MathOverflow is a question and answer site for professional mathematicians. Join them; it only takes a minute:

Sign up
Here's how it works:
  1. Anybody can ask a question
  2. Anybody can answer
  3. The best answers are voted up and rise to the top

Let $U_q$ be the quantized enveloping algebra associated to a semisimple Lie algebra $\mathfrak g$. It is a result due to Tanisaki (see here; also see Chapter 6 of Jantzen's book Lectures on Quantum Groups) that there is an ad-invariant nondegenerate bilinear form on $U_q$. By the standard base-change rigamarole, from an appropriate $\mathbb Z[q,q^{-1}]$-subalgebra of $U_q$ we can obtain the enveloping algebra $\bar U_{\mathbb C}$ of $\mathfrak g$ over $\mathbb C$ and, for a field $k$ of positive characteristic, the hyperalgebra $\bar U_k$ of a linear algebraic group over $k$ associated to $\mathfrak g$.

My question is: can we base-change the bilinear form on $U_q$ to obtain ad-invariant bilinear forms on $\bar U_{\mathbb C}$ and $\bar U_k$? Or is there an easier direct construction that can be made without going through the quantum construction first?

share|cite|improve this question
For the complex enveloping algebra, a direct route should be possible: Dixmier's 1974 book on enveloping algebras has some steps in that direction, involving study of the center. Further papers by A. Joseph may help too, but are not easy to dig into. For the hyperalgebra, I'm less certain what is possible. In any case I wonder what new information you expect to get from existence of a suitable ad-invariant bilinear form? (I'm also unsure about the role of quantum groups at a root of unity in this framework. The symbol $q$ has more than one meaning.) – Jim Humphreys Aug 3 '12 at 14:30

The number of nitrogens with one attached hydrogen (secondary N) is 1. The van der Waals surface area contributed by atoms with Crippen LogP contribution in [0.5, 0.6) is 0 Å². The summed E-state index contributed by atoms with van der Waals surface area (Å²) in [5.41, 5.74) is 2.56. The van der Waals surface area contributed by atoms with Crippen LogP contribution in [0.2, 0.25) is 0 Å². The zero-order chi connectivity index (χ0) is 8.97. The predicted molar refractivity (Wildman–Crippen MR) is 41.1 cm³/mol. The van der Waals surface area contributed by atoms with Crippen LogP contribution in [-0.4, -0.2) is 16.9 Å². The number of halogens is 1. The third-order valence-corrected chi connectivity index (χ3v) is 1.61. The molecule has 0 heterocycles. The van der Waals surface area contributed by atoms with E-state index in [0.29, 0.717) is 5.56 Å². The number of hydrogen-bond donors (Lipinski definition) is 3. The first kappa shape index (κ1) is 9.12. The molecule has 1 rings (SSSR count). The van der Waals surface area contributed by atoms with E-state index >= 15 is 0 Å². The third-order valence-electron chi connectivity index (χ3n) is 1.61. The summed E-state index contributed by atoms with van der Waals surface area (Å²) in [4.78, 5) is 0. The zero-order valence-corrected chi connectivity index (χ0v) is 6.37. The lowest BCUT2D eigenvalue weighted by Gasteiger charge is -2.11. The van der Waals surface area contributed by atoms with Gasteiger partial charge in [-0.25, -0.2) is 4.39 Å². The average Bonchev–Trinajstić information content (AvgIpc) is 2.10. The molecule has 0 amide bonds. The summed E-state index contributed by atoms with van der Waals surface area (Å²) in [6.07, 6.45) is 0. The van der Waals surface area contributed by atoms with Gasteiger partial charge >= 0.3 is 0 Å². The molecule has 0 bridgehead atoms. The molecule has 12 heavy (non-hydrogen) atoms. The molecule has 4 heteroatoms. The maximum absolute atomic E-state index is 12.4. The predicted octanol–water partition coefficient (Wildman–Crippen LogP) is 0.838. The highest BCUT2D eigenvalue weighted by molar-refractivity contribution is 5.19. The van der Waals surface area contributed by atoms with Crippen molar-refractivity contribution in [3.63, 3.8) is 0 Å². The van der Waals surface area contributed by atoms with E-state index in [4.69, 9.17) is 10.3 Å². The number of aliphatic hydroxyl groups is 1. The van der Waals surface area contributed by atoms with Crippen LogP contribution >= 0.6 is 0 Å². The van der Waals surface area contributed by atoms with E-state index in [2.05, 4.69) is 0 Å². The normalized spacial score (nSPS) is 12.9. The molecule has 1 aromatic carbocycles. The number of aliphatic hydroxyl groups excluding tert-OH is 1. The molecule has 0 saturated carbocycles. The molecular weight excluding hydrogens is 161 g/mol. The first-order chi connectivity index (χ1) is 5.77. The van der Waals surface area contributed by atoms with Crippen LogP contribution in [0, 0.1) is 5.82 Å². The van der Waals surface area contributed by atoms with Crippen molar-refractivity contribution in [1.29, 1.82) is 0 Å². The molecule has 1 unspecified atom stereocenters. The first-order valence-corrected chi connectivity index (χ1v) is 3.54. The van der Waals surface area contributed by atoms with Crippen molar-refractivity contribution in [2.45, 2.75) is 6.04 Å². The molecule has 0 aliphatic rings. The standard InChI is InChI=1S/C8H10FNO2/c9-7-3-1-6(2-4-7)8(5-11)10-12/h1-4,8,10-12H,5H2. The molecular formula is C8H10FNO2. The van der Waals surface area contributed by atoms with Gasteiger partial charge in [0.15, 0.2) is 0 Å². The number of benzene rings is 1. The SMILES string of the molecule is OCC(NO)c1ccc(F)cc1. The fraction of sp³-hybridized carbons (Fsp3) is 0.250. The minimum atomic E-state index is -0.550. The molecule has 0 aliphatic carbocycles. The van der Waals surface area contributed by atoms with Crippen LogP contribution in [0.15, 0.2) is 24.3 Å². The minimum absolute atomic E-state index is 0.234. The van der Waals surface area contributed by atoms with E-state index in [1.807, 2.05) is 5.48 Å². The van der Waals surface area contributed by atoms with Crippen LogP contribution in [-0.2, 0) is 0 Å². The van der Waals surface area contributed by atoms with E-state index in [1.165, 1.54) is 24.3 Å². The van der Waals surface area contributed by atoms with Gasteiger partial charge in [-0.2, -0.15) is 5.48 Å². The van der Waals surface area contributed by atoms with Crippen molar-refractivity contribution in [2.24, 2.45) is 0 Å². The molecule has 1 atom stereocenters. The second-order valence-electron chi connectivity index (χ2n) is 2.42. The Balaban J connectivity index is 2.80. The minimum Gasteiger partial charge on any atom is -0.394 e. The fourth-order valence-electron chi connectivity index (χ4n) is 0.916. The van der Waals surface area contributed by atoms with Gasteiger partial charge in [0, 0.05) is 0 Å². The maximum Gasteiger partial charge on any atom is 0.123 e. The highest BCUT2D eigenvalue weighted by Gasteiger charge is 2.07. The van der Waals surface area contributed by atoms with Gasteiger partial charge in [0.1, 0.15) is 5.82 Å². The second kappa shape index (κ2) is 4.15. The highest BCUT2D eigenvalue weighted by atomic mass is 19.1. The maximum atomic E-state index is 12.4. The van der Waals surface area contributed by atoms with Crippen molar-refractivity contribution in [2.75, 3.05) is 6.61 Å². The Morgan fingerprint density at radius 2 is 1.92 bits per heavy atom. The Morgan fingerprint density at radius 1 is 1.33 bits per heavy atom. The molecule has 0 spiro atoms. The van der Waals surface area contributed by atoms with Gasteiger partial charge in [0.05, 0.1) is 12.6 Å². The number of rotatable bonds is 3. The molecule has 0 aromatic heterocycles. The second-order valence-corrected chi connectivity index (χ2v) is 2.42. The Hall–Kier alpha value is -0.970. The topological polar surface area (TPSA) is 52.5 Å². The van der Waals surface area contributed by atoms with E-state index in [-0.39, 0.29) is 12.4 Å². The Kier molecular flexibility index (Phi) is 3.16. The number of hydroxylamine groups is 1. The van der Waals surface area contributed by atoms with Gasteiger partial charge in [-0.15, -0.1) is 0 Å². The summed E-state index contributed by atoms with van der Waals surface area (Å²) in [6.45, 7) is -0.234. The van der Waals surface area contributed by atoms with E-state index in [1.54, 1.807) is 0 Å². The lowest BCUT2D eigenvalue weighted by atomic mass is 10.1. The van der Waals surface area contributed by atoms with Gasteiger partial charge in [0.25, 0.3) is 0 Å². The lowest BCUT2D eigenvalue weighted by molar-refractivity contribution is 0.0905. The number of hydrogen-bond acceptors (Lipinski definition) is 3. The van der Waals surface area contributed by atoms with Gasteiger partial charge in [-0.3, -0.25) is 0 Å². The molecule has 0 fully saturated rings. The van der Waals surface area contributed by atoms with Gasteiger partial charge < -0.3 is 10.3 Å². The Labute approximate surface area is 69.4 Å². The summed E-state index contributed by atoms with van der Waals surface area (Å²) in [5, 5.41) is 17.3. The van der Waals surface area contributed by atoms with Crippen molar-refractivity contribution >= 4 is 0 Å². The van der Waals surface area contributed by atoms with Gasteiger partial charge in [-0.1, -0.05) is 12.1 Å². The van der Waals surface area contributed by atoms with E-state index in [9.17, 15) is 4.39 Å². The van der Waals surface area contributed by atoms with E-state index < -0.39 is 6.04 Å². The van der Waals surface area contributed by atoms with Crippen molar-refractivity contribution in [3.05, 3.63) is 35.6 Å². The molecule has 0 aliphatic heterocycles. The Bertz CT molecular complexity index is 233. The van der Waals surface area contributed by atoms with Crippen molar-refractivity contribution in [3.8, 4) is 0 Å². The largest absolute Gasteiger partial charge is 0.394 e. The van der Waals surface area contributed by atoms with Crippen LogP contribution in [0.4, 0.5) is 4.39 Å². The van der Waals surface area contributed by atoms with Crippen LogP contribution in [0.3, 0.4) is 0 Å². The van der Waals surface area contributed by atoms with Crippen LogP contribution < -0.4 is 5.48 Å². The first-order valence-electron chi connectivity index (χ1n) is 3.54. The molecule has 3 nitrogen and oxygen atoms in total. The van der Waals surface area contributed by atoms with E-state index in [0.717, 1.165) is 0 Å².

Thanks for the comment -- I'll look at Dixmier's book and Joseph's papers. My hope with such an invariant form is to construct an appropriate adjoint action of the positive part on the negative part. (The zero Verma structure won't do because I want a graded module structure). Perhaps there is an easier way of doing such a thing. (Also, you're right to be unsure about roots of unity -- upon closer inspection of Jantzen's book, the quantum pairing is NOT nondegenerate at roots of 1). – Chuck Hague Aug 3 '12 at 15:40

Your Answer


By posting your answer, you agree to the privacy policy and terms of service.

Browse other questions tagged or ask your own question.